Saturday, November 6, 2010

The Best Players in the NHL?

One thing I've been wanting to do for some time is to compare Corsi QoC/QoT stats versus Corsi Rels. I figure the players who are highest above league average are some of the best, and the guys the most below league average are some of the worst. Courtesy of, I took the 07-08, 08-09, and 09-10 Corsi stats pages and subtracted each player's QoT from QoC and plotted it against the Corsi Rel. I did this for both raw Corsi-based QoC and QoT and also for the Corsi-Rel based measures.

Someone who has a high differential of QoC-QoT faces tough competition with weak teammates, and someone with a high (in the negative) differential  faces easy competition with strong teammates.

In a few days I think I'll end up adjusting for zone starts, but for now, here's what I got. You can find the program I used here.

First, using Corsi-based QoC and QoT:

There isn't much here. I guess there's too much underlying talent disparity in the NHL for any strong, significant trends here. What about Corsi Rel-based QoC-QoT?

Now here's something. Maybe it's a bit circular (I haven't worked out all the logic in my head), so I should have expected a correlation in the first place, but this looks promising. An r squared of 0.43 is pretty decent (r would be 0.656).

Now let's plug in the best-fit equation and get vertical residuals. (Crosses fingers)

The list looks okay. It's not great, but good Corsi players like Mikko Koivu and Sergei Fedorov get near the top of the list and noted poor Corsi players like Jack Johnson are at the bottom. I guess factoring in zone starts would help guys like Chris Drury and Jay McClement get higher. I also guess playing "Corsi hockey" isn't always how those two, and others like Anton Volchenkov, play defense. It'll be interesting to see scoring chance tallies for Drury.

For defensemen, though, I think it doesn't work as well. Douglas Murray shows up several times towards the bottom and Wade Redden shows up near the top. Nicklas Lidstrom shows up a few hundred spots down as well. I guess next time I'll exclusively go with forwards.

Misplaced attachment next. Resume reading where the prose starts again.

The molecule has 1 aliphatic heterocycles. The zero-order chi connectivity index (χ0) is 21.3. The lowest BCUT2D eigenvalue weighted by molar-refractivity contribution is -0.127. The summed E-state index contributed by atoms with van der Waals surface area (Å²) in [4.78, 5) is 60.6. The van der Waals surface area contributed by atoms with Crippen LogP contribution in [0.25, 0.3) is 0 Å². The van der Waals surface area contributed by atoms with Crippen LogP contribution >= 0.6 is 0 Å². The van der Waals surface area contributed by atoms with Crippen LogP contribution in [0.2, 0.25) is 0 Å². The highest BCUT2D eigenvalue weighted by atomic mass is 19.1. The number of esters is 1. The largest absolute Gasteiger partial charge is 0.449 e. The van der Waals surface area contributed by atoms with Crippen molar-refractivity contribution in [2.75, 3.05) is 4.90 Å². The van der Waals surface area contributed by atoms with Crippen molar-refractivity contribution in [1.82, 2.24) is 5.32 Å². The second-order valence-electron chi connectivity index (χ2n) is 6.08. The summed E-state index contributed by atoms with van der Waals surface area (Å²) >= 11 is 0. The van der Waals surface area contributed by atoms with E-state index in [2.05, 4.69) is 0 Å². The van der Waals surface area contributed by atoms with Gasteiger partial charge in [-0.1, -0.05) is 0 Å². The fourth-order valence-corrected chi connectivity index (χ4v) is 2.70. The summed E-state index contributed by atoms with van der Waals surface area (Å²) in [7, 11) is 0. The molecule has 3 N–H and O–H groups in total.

On a Caps-related note, John Erskine, Milan Jurcina, Donald Brashear, and Tomas Fleischmann all make appearances near the bottom. Out of 1013 players, Erskine's highest rating is at 874. Yikes. But then again, Jeff Schultz shows up near the bottom as well, as does Tom Poti, so I guess this methodology could use a lot of some work.

I'm having some issues when I try and include team and year, so I'll try and get that fixed (it shouldn't be too hard to figure out that the guy topping the list, though, was in 08-09). I guess in the next installment I'll recalculate Corsi using zonestarts (each offensive zone is +0.8 extra, each defensive zone is -0.8, so I subtract 0.8 for each O zone start and add 0.8 for each D zone start) and get three year averages. I guess when I do that guys like Ovechkin and Crosby will jump to the very top of the lists flukes like Fehr near the top will be eliminated. That'll probably involve me recalculating Corsi ON and Corsi OFF for each team and player. Good thing I have a computer.

Just for the heck of it, here are the numbers using the raw Corsi-based QoC-QoT:

Players known as pure defensive forwards like Drury, John Madden, and Kris Draper are hurt a lot by using raw instead of relative Corsis. Defensemen are probably undervalued. Guys like Ovechkin, the Sedins, Koivu, Parise, and others jump to the top, though, so there is something there, although using a trendline with an r of about 0.2 isn't good technique. Maybe there is something more in Corsi On numbers. But that's another post for another day.

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